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Fluor MIMI – Fluorescence Miniature Microscope

As results from early studies and the successful demonstrators MiMi-100 and MiMi-160, automated miniature (container based) microscopes, making use of commercial components, were entirely feasible for use in space.
The natural next step was investigation an extension of the usual bright field and phase contrast observation modes with (epi-) fluorescence microscopy. Since accommodation of additional optical elements within the extremely limited experiment volumes of the regular Biolab and EMCS containers was clearly impossible, the Advanced Experiment Container (AEC) that was conceived in Biolab context was appointed to host the desired fluorescence miniature microscope ‘Fluor-MiMi’.

OIP, as a subcontractor to Dutch Space [NL], developed a prototype of a very compact fluorescence microscope system for the automatic observation of live biological samples over extended periods of time. OIP was responsible for the optical microscope subsystem.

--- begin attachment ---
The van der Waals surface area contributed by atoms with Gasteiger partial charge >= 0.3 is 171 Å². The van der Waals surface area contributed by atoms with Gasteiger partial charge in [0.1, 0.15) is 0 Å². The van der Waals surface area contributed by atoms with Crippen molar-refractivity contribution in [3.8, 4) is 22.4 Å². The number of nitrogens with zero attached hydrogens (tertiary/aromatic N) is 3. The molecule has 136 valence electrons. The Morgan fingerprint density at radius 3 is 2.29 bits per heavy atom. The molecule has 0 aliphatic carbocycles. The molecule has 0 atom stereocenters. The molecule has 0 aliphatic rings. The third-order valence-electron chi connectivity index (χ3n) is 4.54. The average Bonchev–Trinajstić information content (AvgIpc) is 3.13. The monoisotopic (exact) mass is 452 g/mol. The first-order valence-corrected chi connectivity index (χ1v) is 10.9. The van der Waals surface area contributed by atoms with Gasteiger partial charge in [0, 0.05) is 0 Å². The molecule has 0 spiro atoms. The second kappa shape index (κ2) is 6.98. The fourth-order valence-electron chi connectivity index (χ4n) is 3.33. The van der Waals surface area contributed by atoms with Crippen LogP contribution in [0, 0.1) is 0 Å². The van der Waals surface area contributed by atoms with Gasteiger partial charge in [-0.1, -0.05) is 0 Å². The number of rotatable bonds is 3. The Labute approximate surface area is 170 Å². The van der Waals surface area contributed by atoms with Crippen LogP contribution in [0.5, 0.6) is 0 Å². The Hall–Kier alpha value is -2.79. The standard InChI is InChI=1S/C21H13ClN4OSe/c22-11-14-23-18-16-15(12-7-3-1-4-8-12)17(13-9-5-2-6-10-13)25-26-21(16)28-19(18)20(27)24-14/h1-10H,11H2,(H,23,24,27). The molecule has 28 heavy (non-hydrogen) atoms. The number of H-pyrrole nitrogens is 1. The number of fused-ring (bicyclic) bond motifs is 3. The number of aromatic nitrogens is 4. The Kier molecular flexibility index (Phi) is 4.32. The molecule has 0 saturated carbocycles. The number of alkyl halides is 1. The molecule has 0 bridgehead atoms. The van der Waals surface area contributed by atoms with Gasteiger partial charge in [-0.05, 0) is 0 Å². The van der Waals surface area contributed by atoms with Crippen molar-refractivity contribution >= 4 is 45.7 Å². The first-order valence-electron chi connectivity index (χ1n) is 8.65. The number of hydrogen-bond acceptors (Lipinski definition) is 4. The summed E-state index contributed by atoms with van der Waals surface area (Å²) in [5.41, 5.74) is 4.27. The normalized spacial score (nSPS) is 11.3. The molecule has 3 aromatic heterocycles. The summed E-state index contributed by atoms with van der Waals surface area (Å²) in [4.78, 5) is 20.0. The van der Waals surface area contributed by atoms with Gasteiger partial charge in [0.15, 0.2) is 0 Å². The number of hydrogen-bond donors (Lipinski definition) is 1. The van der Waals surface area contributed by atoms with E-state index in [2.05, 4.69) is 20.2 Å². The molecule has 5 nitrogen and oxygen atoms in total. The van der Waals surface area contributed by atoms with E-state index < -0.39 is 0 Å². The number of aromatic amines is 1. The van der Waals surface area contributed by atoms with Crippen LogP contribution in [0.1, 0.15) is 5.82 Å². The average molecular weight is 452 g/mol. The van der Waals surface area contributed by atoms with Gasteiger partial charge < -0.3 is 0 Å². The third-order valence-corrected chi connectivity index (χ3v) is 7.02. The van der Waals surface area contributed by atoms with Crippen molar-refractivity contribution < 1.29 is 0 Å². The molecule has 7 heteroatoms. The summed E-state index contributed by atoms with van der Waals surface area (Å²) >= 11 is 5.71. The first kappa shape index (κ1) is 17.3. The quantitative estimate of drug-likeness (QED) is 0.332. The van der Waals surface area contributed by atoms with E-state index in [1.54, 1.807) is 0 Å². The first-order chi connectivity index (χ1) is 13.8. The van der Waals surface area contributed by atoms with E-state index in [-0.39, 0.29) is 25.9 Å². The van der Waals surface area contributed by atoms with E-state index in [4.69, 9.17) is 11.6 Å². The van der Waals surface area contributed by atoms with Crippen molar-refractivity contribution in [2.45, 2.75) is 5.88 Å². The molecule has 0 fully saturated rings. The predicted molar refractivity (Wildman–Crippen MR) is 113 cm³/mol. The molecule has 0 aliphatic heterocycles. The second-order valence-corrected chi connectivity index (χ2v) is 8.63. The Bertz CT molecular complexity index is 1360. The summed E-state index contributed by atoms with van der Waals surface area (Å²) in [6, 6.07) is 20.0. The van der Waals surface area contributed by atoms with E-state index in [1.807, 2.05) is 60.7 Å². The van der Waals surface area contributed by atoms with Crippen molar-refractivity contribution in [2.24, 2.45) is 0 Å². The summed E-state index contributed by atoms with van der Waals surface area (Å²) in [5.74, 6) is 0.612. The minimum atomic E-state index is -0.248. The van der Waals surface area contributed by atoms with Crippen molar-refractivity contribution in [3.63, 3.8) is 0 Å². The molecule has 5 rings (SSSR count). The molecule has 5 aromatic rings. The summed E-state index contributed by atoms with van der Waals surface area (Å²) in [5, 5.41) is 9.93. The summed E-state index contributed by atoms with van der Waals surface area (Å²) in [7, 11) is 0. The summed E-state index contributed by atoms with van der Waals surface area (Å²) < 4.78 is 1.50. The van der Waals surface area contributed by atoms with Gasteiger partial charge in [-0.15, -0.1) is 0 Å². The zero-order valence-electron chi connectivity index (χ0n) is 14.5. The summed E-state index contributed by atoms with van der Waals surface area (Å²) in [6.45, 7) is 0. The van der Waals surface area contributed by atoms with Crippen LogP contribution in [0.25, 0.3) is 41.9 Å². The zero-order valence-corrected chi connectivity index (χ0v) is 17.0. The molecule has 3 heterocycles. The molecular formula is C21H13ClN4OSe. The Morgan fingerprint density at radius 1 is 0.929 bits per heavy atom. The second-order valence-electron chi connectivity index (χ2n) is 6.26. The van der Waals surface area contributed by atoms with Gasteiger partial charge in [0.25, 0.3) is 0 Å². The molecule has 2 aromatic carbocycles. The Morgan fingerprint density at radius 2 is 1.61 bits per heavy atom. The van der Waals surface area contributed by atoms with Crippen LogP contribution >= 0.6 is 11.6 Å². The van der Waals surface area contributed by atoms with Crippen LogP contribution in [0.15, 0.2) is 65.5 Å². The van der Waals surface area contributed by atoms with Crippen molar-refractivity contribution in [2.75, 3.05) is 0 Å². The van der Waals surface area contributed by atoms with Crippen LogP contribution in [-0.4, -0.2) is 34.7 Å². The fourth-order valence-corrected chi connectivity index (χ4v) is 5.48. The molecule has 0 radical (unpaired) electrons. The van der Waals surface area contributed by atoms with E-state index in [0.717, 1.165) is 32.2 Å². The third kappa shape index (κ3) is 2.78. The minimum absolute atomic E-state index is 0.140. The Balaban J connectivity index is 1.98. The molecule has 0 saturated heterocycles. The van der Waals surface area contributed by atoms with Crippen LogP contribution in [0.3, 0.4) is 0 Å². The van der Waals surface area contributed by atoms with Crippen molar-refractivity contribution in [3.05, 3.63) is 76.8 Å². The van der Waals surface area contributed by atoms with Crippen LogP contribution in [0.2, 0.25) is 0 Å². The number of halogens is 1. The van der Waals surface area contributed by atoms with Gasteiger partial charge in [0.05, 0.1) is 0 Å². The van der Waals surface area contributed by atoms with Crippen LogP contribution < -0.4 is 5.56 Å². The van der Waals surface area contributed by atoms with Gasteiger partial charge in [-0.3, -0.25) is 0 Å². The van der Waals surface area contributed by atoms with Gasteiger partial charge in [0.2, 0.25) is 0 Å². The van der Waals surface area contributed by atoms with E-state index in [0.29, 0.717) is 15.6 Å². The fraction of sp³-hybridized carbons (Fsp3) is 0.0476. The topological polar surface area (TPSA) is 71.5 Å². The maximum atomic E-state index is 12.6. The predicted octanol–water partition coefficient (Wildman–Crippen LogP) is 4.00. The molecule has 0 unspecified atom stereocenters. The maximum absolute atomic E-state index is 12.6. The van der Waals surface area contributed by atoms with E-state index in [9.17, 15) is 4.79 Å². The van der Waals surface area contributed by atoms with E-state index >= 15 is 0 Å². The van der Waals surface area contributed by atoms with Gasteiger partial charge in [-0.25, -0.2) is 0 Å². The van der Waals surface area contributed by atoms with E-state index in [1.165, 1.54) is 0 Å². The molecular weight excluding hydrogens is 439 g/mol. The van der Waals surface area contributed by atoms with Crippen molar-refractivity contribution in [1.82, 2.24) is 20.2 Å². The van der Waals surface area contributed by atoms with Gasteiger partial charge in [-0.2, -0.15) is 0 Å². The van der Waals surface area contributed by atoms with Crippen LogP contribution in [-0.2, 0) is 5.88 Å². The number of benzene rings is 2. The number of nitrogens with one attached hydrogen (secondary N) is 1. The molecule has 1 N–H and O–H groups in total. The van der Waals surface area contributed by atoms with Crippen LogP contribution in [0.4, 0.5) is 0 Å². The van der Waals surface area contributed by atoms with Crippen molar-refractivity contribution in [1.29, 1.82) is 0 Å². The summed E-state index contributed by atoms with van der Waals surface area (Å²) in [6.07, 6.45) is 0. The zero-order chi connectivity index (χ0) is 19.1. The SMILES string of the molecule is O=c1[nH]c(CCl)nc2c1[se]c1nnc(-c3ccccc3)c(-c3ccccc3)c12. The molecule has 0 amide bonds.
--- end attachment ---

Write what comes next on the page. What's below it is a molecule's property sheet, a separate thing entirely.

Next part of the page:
Space Biology

Space biology takes place within closed containers (vacuum tightness, thermal requirements, safety). As a consequence, microscope diagnostics must either be integrated with the experiment into in such a closed container, or in case of a manned environment, in a safe glovebox.